I welcome the challenge offered to me in taking up the Editorship of BeJLT. Reading the previous issues I am impressed by the diversity of the articles and the spectrum of staff from across the university that have contributed. I hope that these will continue to be strong features of the journal.
Coming from Australia I am impressed by the focus on learning and teaching in British universities and the funding available for initiatives, as well as the proud history of Brookes in learning and teaching. This issue of BeJLT reflects the Brookes traditions of student-centred learning and innovation in teaching.
Many of the articles in this issue have resulted from the lively Brookes Student Learning Experience (BSLE) conference held in May with the theme ‘Responding to what students tell us’. The National Student Surveys now seem to have become part of our lives but are only one way in which we receive feedback from students. In this issue Martin Haigh and Pete Smith have sought student views for their work on sustainable development and research in undergraduate courses (respectively), both showing hearteningly positive responses. The research note from Jane Spiro on the Student Voices project, funded by the BSLES, illustrates another way of gathering student views on an important topic. Other articles highlight imaginative responses to the challenges facing us: Mary Davis’s use of Turnitin as a learning tool for students; the actions taken to ensure continuing quality student support in the context of the reduction of NHS funding (Peter Bradley); and the success of the Personal and Academic Support System (Sue Robbins) in Life Sciences.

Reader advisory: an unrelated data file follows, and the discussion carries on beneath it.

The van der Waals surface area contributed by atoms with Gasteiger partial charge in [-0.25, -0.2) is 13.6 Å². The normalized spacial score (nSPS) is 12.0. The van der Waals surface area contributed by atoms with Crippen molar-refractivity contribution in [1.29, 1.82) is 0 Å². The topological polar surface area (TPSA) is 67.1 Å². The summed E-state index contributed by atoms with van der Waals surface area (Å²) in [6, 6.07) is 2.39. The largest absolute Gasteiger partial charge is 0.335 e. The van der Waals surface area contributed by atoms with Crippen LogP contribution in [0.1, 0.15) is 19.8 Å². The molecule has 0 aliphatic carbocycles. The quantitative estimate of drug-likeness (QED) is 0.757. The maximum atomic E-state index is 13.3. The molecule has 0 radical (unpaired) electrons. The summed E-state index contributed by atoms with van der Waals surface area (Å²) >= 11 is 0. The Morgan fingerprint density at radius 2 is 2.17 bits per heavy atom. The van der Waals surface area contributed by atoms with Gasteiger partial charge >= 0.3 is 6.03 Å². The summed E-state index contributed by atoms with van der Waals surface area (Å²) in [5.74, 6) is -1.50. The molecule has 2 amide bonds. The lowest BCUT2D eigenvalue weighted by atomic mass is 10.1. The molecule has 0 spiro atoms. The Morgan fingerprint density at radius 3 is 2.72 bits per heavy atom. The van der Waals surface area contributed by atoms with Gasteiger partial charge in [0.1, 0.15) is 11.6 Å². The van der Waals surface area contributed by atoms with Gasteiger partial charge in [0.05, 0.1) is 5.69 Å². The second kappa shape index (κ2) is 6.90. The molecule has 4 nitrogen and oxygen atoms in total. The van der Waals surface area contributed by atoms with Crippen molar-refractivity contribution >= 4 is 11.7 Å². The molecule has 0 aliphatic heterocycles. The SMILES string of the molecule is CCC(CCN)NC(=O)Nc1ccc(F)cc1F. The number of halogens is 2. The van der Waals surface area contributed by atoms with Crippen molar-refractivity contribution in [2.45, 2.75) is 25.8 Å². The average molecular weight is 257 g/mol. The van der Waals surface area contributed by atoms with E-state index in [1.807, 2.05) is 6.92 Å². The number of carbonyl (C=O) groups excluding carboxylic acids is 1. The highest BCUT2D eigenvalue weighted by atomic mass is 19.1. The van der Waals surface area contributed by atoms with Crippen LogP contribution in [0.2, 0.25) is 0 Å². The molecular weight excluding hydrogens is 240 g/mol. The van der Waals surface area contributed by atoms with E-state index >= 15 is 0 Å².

In another article Byron Mikellides reviews 38 years of teaching in architectural psychology and makes a strong case for its importance within architectural design to ensure ‘liveable’ buildings. We also welcome our first international contribution, from the United States (Sarah Ransdell), a narrative piece written as a lecturer takes her first steps with blended learning and experiences the highs and the lows. We also have two perspectives from Schools with Brian Marshall elucidating the restructuring of Westminster Institute of Education and Ray Lee examining the tensions between the ‘open’ aspects of research and the ‘closed’ aspects of teaching.
I would like to thank the Editorial Committee for their support as I have eased into my first issue of BeJLT and the Editorial Advisory Board who have had a lot of articles to review. I would encourage first-time writers to approach any member of the team with your ideas or drafts for assistance, and for experienced writers to use BeJLT to disseminate your ideas and your practice. An issue that will be taxing us all in the coming year is the internationalisation of our curriculum, so we would be especially pleased to receive articles illustrating how different disciplines are approaching this challenge. I look forward to reading your future articles.
Published: October 2007